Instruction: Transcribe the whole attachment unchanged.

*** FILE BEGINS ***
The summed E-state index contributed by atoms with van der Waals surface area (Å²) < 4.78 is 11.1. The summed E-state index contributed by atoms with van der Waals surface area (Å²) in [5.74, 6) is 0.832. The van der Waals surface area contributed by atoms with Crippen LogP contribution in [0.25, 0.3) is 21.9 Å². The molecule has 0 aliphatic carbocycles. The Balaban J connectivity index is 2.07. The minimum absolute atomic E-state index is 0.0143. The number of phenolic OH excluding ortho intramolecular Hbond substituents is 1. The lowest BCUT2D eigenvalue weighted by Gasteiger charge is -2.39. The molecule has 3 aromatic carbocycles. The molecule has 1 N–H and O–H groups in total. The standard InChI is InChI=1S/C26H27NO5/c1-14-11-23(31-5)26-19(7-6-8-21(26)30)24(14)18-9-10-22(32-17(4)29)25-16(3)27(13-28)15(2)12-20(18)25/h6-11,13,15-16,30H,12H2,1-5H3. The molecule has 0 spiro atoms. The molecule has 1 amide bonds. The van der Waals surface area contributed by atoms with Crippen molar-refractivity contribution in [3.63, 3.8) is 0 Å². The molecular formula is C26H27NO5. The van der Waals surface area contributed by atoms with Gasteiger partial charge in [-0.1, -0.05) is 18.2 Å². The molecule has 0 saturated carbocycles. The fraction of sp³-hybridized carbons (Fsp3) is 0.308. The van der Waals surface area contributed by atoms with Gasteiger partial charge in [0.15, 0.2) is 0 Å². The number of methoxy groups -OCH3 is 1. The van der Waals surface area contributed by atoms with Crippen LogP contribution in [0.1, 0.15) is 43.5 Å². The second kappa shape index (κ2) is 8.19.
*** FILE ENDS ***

The summed E-state index contributed by atoms with van der Waals surface area (Å²) < 4.78 is 11.1. The summed E-state index contributed by atoms with van der Waals surface area (Å²) in [5.74, 6) is 0.832. The van der Waals surface area contributed by atoms with Crippen LogP contribution in [0.25, 0.3) is 21.9 Å². The molecule has 0 aliphatic carbocycles. The Balaban J connectivity index is 2.07. The minimum absolute atomic E-state index is 0.0143. The number of phenolic OH excluding ortho intramolecular Hbond substituents is 1. The lowest BCUT2D eigenvalue weighted by Gasteiger charge is -2.39. The molecule has 3 aromatic carbocycles. The molecule has 1 N–H and O–H groups in total. The standard InChI is InChI=1S/C26H27NO5/c1-14-11-23(31-5)26-19(7-6-8-21(26)30)24(14)18-9-10-22(32-17(4)29)25-16(3)27(13-28)15(2)12-20(18)25/h6-11,13,15-16,30H,12H2,1-5H3. The molecule has 0 spiro atoms. The molecule has 1 amide bonds. The van der Waals surface area contributed by atoms with Crippen molar-refractivity contribution in [3.63, 3.8) is 0 Å². The molecular formula is C26H27NO5. The van der Waals surface area contributed by atoms with Gasteiger partial charge in [-0.1, -0.05) is 18.2 Å². The molecule has 0 saturated carbocycles. The fraction of sp³-hybridized carbons (Fsp3) is 0.308. The van der Waals surface area contributed by atoms with Gasteiger partial charge in [0.15, 0.2) is 0 Å². The number of methoxy groups -OCH3 is 1. The van der Waals surface area contributed by atoms with Crippen LogP contribution in [0.1, 0.15) is 43.5 Å². The second kappa shape index (κ2) is 8.19.